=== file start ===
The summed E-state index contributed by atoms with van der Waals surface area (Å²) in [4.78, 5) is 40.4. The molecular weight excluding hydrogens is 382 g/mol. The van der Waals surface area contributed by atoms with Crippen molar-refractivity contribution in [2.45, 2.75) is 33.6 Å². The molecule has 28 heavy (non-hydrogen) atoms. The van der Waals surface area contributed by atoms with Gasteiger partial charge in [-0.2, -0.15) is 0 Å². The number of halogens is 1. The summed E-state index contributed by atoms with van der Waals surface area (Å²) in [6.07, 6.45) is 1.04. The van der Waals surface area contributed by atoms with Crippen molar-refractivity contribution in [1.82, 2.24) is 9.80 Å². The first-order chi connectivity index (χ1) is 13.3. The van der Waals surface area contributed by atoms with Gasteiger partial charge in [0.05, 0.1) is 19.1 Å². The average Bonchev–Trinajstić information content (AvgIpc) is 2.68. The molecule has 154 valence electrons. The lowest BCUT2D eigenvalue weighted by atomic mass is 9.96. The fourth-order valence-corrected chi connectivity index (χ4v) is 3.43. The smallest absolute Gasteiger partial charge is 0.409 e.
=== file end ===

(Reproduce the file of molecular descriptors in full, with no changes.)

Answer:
The summed E-state index contributed by atoms with van der Waals surface area (Å²) in [4.78, 5) is 40.4. The molecular weight excluding hydrogens is 382 g/mol. The van der Waals surface area contributed by atoms with Crippen molar-refractivity contribution in [2.45, 2.75) is 33.6 Å². The molecule has 28 heavy (non-hydrogen) atoms. The van der Waals surface area contributed by atoms with Gasteiger partial charge in [-0.2, -0.15) is 0 Å². The number of halogens is 1. The summed E-state index contributed by atoms with van der Waals surface area (Å²) in [6.07, 6.45) is 1.04. The van der Waals surface area contributed by atoms with Crippen molar-refractivity contribution in [1.82, 2.24) is 9.80 Å². The first-order chi connectivity index (χ1) is 13.3. The van der Waals surface area contributed by atoms with Gasteiger partial charge in [0.05, 0.1) is 19.1 Å². The average Bonchev–Trinajstić information content (AvgIpc) is 2.68. The molecule has 154 valence electrons. The lowest BCUT2D eigenvalue weighted by atomic mass is 9.96. The fourth-order valence-corrected chi connectivity index (χ4v) is 3.43. The smallest absolute Gasteiger partial charge is 0.409 e.